In attempting to connect us all through electronics, we have succeeded in universal disconnect. The constant alerts that beg every last drop of attention rob us from any connection we had in the first place. We are constantly being whisked away. The moment has been lost. We are all trying to find it. Searching for the only thing we know is truly real.
Now I find myself driving ten hours to Escalante, hiking ten miles into a remote canyon, so that I might finally grasp some reality. This, of course, is insane. But the journey proves worthwhile each time, because here lies reality in all its glory! Free from the constant buzz of civilization, I can finally feel my place in the world. And there is nothing really spiritual about it at all. Just plain simple honest truth.
What we need is a revolution. A paradigm shift. A breakaway from technology and a re-connection with the natural world. For when we disconnect we reconnect—with the truth of who we are.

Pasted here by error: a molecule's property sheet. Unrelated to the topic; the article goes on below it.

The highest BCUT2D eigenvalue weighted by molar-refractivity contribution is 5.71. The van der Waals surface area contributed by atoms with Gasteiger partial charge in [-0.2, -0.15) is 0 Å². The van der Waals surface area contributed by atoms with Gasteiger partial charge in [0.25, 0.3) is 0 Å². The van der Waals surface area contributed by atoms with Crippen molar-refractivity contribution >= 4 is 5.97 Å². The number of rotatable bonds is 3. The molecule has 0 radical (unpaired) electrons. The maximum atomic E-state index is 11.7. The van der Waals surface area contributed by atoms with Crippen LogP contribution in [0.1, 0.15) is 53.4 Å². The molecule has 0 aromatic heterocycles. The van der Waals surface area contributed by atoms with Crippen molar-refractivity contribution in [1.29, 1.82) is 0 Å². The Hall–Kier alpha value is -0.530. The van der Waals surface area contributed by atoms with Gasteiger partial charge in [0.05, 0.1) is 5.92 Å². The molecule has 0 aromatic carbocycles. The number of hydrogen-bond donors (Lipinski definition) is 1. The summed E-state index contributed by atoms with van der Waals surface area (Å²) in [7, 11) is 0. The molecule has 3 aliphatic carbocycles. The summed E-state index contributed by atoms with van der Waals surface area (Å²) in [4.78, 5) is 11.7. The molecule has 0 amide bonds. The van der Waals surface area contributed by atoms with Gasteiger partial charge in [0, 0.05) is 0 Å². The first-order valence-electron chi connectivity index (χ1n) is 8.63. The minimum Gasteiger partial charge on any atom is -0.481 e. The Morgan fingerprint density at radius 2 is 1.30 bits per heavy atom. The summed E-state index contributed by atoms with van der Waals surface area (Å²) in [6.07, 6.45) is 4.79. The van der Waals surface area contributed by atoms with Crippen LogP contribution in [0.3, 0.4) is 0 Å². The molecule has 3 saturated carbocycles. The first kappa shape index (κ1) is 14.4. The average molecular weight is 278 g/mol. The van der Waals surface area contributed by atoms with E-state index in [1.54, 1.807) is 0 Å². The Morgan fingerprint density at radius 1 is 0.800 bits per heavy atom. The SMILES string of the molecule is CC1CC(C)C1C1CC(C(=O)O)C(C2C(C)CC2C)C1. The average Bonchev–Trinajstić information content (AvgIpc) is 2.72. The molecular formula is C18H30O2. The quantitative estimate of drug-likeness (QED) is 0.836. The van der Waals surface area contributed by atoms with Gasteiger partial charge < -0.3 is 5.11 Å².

Nature will welcome us back, as she always does with open arms. We are part of her as she is of us. Her love is so deep that it overflows our hearts, spreading out into the rest of the world. But don’t take my word for it—I’m just a student. Go see for yourself. Leave your electronics at home, hike down into a remote canyon and sit, listen, wait. You may not feel anything at first, but just keep sitting. Listening. Waiting. Eventually, after a few hours perhaps, a few days, a few weeks, you may start to feel something.
It’s in the rocks. The trees. The wind.
Don’t make sense of it. Don’t try to put it into words. Just listen. Truth is silly, wise, profound. Nature speaks a simple language that gets right to the point. Listen not with your ears, but with your heart. Feel the love grow, then reciprocate. When you reciprocate the love grows stronger, overflowing with truth. Just keep sitting. Listening. Waiting. Soon, all feelings of separateness will dissolve, as you re-reconnect with the world you were born into. The one deep inside you know is real.
On the bill: “Nature’s Silent Message” book release, Thursday, March 26, scottstillmanblog.com